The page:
Recently, a student named "James" asked if he could work in the computer field, even if he did not like mathematics and he says he is not good at it.

Short answer: Yes. The longest answer? Yes and no.

There is a great opportunity to develop all kinds of programs and hardware that don't require math, per se. Areas such as software / application design and UX quality assurance (user experience) require an understanding of the language in question and how the program interacts with the overall hardware, but not deep mathematics.

Hence, James can definitely do a good job working with computers without knowing Abelson and Delta.

But will mathematics be useful?

Some regions – like some formulas that we keep in the calculus category – will not be useful. But others, like discrete mathematics – will prove to be useful to James: they will teach him concrete concepts that he can use in his work, and it will also help him develop an analytical mind that will be useful.

Consider this: If James wants to analyze a program he or his team is writing, and see if he can improve it in any way – for example: changing the program’s structure so that it runs more effectively – this is essentially mathematics. The question, the so-called "algorithms": James can examine the program and find redundant parts or can do better, then review the program.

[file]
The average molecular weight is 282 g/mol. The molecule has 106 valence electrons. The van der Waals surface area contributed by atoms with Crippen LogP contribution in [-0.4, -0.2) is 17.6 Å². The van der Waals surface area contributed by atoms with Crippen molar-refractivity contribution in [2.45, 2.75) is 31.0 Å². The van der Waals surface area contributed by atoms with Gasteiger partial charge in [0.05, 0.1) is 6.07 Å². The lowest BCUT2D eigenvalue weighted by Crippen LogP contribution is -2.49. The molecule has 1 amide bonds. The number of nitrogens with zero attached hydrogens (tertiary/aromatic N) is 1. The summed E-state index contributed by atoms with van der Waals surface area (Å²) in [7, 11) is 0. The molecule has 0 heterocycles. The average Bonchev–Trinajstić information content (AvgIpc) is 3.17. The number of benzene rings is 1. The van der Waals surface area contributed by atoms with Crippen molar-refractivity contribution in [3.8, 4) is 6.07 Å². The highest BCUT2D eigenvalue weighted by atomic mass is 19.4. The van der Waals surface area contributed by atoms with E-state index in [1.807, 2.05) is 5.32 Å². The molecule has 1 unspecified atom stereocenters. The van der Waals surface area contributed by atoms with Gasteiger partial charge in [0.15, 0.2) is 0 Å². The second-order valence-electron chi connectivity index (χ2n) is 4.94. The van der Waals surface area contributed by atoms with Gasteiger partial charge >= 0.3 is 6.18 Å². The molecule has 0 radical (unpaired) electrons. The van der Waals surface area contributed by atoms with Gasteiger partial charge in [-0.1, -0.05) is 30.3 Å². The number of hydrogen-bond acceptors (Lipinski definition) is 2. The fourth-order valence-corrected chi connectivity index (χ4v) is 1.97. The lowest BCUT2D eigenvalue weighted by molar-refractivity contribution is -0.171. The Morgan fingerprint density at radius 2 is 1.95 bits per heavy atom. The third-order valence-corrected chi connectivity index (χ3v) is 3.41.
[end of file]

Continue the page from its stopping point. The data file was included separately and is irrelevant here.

He doesn't have to think rigorously about mathematics, though, the kind of thinking he's doing, about the structures inside the program, and how they relate to each other, is very similar to what some mathematicians do. Good programming, at least in many types of programming, is very similar to mathematical reasoning, and the type of thinking used in problems in separate math lessons.

The only field he can go with with computers that really require a deep understanding of a wide range of mathematics is theoretical computer science – like what university computer scientists do. The work they do is intense in mathematics, and requires an understanding of calculus, analysis, which is like a more formal version of calculus, logic, statistics, and linear algebra.

Then again, perhaps theoretical computer science is not what interests James first. If he wants to work with computers and use them to solve amazing real-world problems, he would probably be fine even if he got a C in the calculus.


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